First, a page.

Lessons from the ‘NC Tomato Man’
Craig LeHoullier has far-reaching influence in the world of tomatoesBy Margaret Buranen
As a child, Craig LeHoullier really disliked tomatoes. But when Craig was about 12, his grandfather offered him a tomato he had grown. That tomato was the seed that grew into a lifelong interest in growing tomatoes and sharing them with other people.
Now gardeners all across the country know Craig LeHoullier of Raleigh as the NC Tomato Man. Craig has written two gardening books (“Epic Tomatoes” and “Growing Vegetables in Straw Bales”), with a third forthcoming, on dwarf tomatoes.
“This is the tomato’s time. No gardeners in history have ever had so many tomato varieties to choose from,” Craig says. “I’m happy to be an ambassador for tomatoes. They offer an incredible diversity of subtle nuances in taste. I’m kind of a foodie [for tomatoes], like people who enjoy different coffees or teas.”
Craig estimates that over the years he has tasted about 4,000 different types of tomatoes. That much sampling has taught him that there is no correlation between a tomato’s taste and color.
“This is the tomato’s time. No gardeners in history have ever had so many tomato varieties to choose from,” Craig says. “I’m happy to be an ambassador for tomatoes. They offer an incredible diversity of subtle nuances in taste. I’m kind of a foodie [for tomatoes], like people who enjoy different coffees or teas.
He speaks at gardening shows and events, but don’t expect formal lectures.
“I like to go out and have a conversation with fellow gardeners,” he explains. “I share, they share, and I learn from them.”
Craig met his wife, Sue, now a retired nurse, while he was earning his doctorate in chemistry at Dartmouth College in New Hampshire. His work for pharmaceutical corporations took them first to Philadelphia, then to Charlotte.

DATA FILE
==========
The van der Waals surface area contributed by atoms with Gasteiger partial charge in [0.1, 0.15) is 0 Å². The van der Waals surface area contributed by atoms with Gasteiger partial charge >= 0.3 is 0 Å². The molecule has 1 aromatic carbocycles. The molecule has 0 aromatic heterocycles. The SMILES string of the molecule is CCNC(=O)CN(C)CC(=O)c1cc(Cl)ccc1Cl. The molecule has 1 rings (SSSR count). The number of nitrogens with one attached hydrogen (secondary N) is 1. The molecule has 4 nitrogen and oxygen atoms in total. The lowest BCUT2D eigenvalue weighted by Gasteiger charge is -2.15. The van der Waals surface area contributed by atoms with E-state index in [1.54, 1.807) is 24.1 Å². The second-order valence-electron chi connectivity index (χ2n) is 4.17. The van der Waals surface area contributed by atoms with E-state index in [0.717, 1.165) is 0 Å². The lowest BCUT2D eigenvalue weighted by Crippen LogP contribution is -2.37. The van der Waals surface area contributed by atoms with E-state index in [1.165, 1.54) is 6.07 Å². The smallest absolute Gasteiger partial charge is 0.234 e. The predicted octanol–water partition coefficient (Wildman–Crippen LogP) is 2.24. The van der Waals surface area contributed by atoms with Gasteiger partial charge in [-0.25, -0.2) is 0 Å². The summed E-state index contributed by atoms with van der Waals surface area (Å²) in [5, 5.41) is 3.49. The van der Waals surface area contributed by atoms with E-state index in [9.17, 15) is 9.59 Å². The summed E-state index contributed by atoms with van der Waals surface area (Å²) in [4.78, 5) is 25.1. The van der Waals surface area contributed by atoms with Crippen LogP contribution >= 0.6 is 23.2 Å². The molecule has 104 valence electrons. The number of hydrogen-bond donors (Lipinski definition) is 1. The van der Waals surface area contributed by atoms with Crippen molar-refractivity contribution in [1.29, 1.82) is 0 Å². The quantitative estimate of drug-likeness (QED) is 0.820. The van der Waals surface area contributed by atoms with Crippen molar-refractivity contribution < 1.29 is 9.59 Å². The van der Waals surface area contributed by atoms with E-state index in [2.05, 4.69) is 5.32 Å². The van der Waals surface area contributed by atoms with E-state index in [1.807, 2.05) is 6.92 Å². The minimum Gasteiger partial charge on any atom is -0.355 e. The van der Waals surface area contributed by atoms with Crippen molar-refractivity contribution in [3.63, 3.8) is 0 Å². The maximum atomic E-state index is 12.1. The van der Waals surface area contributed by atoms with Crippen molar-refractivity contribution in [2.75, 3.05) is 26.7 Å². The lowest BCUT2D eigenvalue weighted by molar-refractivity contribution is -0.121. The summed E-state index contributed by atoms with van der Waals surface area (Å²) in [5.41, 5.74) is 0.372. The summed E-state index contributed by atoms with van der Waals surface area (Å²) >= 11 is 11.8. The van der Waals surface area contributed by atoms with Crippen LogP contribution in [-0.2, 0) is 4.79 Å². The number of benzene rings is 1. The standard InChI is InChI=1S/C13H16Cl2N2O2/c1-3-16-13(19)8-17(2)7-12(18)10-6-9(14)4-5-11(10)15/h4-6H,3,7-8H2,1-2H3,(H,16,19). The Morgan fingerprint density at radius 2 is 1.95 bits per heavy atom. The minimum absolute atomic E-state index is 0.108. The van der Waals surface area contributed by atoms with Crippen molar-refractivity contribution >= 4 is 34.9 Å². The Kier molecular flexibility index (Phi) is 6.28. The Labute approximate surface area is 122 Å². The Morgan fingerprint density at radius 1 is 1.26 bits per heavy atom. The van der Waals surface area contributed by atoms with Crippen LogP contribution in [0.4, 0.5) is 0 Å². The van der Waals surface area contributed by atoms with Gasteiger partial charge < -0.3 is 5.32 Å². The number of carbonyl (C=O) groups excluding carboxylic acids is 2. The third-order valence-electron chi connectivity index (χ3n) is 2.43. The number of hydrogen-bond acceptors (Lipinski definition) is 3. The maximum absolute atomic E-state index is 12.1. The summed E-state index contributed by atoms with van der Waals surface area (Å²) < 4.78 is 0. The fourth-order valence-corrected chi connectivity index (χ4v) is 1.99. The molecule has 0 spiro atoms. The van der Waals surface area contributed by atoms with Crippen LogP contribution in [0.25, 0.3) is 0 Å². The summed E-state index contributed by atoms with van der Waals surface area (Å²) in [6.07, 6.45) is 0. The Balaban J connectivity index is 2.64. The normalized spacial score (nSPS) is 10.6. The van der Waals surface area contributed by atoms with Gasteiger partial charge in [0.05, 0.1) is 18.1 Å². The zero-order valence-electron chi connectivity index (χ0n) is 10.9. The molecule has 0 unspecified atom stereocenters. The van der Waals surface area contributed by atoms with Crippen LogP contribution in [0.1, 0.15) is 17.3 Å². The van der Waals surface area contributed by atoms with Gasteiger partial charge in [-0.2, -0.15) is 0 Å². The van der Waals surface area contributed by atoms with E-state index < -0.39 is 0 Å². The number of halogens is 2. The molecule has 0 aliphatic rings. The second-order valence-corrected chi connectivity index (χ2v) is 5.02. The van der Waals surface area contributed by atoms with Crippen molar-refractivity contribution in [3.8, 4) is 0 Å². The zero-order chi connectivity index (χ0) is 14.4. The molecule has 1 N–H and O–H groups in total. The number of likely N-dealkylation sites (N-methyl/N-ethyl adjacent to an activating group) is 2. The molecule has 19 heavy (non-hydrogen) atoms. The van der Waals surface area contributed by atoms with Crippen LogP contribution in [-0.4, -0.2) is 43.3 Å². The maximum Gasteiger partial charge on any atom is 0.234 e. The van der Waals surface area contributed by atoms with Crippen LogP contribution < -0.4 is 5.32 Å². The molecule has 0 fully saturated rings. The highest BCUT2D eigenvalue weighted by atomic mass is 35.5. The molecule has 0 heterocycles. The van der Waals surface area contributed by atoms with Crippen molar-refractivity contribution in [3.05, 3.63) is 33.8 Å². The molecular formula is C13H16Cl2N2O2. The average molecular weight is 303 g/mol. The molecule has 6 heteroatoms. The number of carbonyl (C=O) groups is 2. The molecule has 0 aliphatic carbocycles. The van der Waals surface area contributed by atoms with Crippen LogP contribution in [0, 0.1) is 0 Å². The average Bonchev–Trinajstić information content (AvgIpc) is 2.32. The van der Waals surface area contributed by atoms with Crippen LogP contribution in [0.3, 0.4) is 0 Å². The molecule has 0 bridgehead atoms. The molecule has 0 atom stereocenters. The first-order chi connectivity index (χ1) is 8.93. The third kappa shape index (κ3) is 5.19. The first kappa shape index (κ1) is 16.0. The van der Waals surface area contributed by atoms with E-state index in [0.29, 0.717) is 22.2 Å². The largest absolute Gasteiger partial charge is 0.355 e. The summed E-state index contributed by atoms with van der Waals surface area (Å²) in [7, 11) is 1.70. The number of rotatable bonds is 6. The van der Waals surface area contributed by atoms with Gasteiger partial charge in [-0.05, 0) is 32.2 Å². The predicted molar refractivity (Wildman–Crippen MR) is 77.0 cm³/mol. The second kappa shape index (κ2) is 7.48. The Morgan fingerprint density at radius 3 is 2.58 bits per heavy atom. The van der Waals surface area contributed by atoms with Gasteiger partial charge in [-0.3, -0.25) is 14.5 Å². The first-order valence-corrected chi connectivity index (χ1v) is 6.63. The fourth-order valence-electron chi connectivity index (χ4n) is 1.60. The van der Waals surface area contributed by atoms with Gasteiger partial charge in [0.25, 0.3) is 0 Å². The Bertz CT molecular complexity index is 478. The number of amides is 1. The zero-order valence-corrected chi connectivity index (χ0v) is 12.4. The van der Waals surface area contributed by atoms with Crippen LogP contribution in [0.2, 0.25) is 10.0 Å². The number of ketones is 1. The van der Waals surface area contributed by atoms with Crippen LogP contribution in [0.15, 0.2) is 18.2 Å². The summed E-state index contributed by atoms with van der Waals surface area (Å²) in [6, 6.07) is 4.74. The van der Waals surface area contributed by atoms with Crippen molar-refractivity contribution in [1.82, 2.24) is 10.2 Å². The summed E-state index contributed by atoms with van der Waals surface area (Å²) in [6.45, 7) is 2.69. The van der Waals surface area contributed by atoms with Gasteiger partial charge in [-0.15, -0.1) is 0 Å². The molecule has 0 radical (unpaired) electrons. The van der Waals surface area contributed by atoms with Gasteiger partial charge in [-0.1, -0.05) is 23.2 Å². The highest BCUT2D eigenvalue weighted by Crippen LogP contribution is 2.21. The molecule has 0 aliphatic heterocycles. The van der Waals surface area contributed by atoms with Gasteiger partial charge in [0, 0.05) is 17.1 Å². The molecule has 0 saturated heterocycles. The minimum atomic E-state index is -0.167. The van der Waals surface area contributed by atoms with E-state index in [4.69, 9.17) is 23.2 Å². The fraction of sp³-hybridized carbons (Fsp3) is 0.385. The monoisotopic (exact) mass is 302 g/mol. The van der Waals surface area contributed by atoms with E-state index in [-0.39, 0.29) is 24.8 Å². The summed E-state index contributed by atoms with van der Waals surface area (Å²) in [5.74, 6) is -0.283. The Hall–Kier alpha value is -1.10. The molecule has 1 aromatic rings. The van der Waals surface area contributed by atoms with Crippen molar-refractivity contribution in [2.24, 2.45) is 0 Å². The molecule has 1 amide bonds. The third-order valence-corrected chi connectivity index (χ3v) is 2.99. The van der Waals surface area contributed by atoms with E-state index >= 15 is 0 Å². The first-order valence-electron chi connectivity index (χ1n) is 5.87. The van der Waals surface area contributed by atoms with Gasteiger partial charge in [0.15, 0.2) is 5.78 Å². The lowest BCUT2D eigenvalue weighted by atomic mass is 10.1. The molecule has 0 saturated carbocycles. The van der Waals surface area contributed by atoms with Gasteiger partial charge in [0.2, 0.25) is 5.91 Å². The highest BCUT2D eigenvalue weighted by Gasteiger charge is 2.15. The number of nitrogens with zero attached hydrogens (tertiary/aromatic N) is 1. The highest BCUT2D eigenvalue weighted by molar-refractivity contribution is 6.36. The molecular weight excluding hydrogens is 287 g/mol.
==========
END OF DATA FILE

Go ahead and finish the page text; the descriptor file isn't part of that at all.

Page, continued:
Joining Seed Savers in 1986 (seedsavers.org) took Craig beyond basic gardening. He developed an interest in finding rare varieties of plants and keeping them from becoming extinct.
He grows about 150 to 200 varieties of tomatoes each year, plus eggplants, peppers and other vegetables. His garden grows entirely in containers or straw bales.
“Tomatoes are approaching roses in terms of getting them to succeed everywhere,” he says, “but every disease, [type of] weather, humidity and critter seems to affect tomatoes.”
Tomato pro tips
Because not all tomato varieties will thrive everywhere, he always advises gardeners to have an open mind. “Enjoy the journey, and don’t get hung up on growing the perfect tomato [or particular varieties].”
Craig suggests gardeners pick 10 varieties of tomatoes to grow. “Five or six [of those] won’t do well, but three or four will be outstanding.”
For NC gardens he recommends: “Cherokee Purple” (which he had the honor of naming), “Red Brandywine” and “Andrew Rahart’s Jumbo Red”; hybrids “Sun Gold,” “Big Beef” and “Lemon Boy”; and dwarf varieties “Sweet Sue” and “Blazing Beauty.”
North Carolina’s range of climate affects how different varieties will grow. For example, plants of a longer maturing variety may take 70 to 80 days to produce tomatoes in Raleigh, but need 80 to 90 days in Asheville.
To keep deer from devouring his garden, Craig uses two water scarecrows. Their motion sensors shoot out bursts of water to scare the animals away. For squirrels he recommends installing bird feeders and a birdbath.
“The birds drop seed that the squirrels eat, and they can get water from the birdbath,” he advises. “Frost cloth covering the plants will prevent the rabbits from eating them.”
Another trick is to pick tomatoes when they are only half-ripe and let them ripen inside. “Animals can smell when tomatoes are ripe and won’t eat them until then,” he explains.
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